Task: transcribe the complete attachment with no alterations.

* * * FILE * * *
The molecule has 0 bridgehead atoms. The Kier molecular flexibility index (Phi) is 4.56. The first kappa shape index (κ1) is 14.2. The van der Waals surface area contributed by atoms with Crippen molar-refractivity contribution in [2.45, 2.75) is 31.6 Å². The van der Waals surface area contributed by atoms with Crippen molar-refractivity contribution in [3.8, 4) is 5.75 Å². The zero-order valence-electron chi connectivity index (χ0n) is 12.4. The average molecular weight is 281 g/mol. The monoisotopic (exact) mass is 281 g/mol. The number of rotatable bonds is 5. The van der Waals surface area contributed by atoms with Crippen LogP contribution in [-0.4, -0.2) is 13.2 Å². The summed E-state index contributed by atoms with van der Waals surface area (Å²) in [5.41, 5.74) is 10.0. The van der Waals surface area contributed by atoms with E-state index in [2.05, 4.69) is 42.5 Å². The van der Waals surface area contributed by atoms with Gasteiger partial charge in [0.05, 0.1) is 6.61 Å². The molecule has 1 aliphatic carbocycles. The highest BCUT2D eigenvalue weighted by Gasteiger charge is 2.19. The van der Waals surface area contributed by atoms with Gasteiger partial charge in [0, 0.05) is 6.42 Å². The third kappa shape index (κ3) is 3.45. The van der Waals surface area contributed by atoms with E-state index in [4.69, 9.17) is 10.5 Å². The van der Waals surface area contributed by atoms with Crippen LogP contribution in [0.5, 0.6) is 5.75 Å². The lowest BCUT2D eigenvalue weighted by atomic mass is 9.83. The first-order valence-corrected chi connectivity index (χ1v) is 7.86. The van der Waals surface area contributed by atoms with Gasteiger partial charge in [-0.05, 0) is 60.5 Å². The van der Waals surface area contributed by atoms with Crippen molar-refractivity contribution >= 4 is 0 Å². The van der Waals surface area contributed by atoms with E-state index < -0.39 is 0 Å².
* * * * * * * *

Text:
The molecule has 0 bridgehead atoms. The Kier molecular flexibility index (Phi) is 4.56. The first kappa shape index (κ1) is 14.2. The van der Waals surface area contributed by atoms with Crippen molar-refractivity contribution in [2.45, 2.75) is 31.6 Å². The van der Waals surface area contributed by atoms with Crippen molar-refractivity contribution in [3.8, 4) is 5.75 Å². The zero-order valence-electron chi connectivity index (χ0n) is 12.4. The average molecular weight is 281 g/mol. The monoisotopic (exact) mass is 281 g/mol. The number of rotatable bonds is 5. The van der Waals surface area contributed by atoms with Crippen LogP contribution in [-0.4, -0.2) is 13.2 Å². The summed E-state index contributed by atoms with van der Waals surface area (Å²) in [5.41, 5.74) is 10.0. The van der Waals surface area contributed by atoms with E-state index in [2.05, 4.69) is 42.5 Å². The van der Waals surface area contributed by atoms with Gasteiger partial charge in [0.05, 0.1) is 6.61 Å². The molecule has 1 aliphatic carbocycles. The highest BCUT2D eigenvalue weighted by Gasteiger charge is 2.19. The van der Waals surface area contributed by atoms with Gasteiger partial charge in [0, 0.05) is 6.42 Å². The third kappa shape index (κ3) is 3.45. The van der Waals surface area contributed by atoms with E-state index in [4.69, 9.17) is 10.5 Å². The van der Waals surface area contributed by atoms with Crippen LogP contribution in [0.5, 0.6) is 5.75 Å². The lowest BCUT2D eigenvalue weighted by atomic mass is 9.83. The first-order valence-corrected chi connectivity index (χ1v) is 7.86. The van der Waals surface area contributed by atoms with Gasteiger partial charge in [-0.05, 0) is 60.5 Å². The van der Waals surface area contributed by atoms with Crippen molar-refractivity contribution >= 4 is 0 Å². The van der Waals surface area contributed by atoms with E-state index < -0.39 is 0 Å².